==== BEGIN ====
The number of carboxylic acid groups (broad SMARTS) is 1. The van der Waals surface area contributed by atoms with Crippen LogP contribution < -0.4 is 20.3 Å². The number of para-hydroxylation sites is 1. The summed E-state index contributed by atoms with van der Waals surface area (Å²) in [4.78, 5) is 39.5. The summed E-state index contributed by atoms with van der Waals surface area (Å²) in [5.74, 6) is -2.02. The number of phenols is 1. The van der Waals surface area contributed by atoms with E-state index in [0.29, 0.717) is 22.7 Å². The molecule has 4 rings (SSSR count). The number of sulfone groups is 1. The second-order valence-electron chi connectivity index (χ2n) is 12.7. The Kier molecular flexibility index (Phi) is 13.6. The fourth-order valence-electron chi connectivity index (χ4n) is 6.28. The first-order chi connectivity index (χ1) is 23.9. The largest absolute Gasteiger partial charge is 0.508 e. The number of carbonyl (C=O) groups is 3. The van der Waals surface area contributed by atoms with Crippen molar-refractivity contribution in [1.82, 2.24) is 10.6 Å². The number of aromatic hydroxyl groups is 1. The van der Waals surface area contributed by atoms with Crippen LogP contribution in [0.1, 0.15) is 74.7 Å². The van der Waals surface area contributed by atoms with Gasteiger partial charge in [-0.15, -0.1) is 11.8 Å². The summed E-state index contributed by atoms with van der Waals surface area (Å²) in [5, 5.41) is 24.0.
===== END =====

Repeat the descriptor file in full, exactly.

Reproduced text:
The number of carboxylic acid groups (broad SMARTS) is 1. The van der Waals surface area contributed by atoms with Crippen LogP contribution < -0.4 is 20.3 Å². The number of para-hydroxylation sites is 1. The summed E-state index contributed by atoms with van der Waals surface area (Å²) in [4.78, 5) is 39.5. The summed E-state index contributed by atoms with van der Waals surface area (Å²) in [5.74, 6) is -2.02. The number of phenols is 1. The van der Waals surface area contributed by atoms with E-state index in [0.29, 0.717) is 22.7 Å². The molecule has 4 rings (SSSR count). The number of sulfone groups is 1. The second-order valence-electron chi connectivity index (χ2n) is 12.7. The Kier molecular flexibility index (Phi) is 13.6. The fourth-order valence-electron chi connectivity index (χ4n) is 6.28. The first-order chi connectivity index (χ1) is 23.9. The largest absolute Gasteiger partial charge is 0.508 e. The number of carbonyl (C=O) groups is 3. The van der Waals surface area contributed by atoms with Crippen molar-refractivity contribution in [1.82, 2.24) is 10.6 Å². The number of aromatic hydroxyl groups is 1. The van der Waals surface area contributed by atoms with Crippen LogP contribution in [0.1, 0.15) is 74.7 Å². The van der Waals surface area contributed by atoms with Gasteiger partial charge in [-0.15, -0.1) is 11.8 Å². The summed E-state index contributed by atoms with van der Waals surface area (Å²) in [5, 5.41) is 24.0.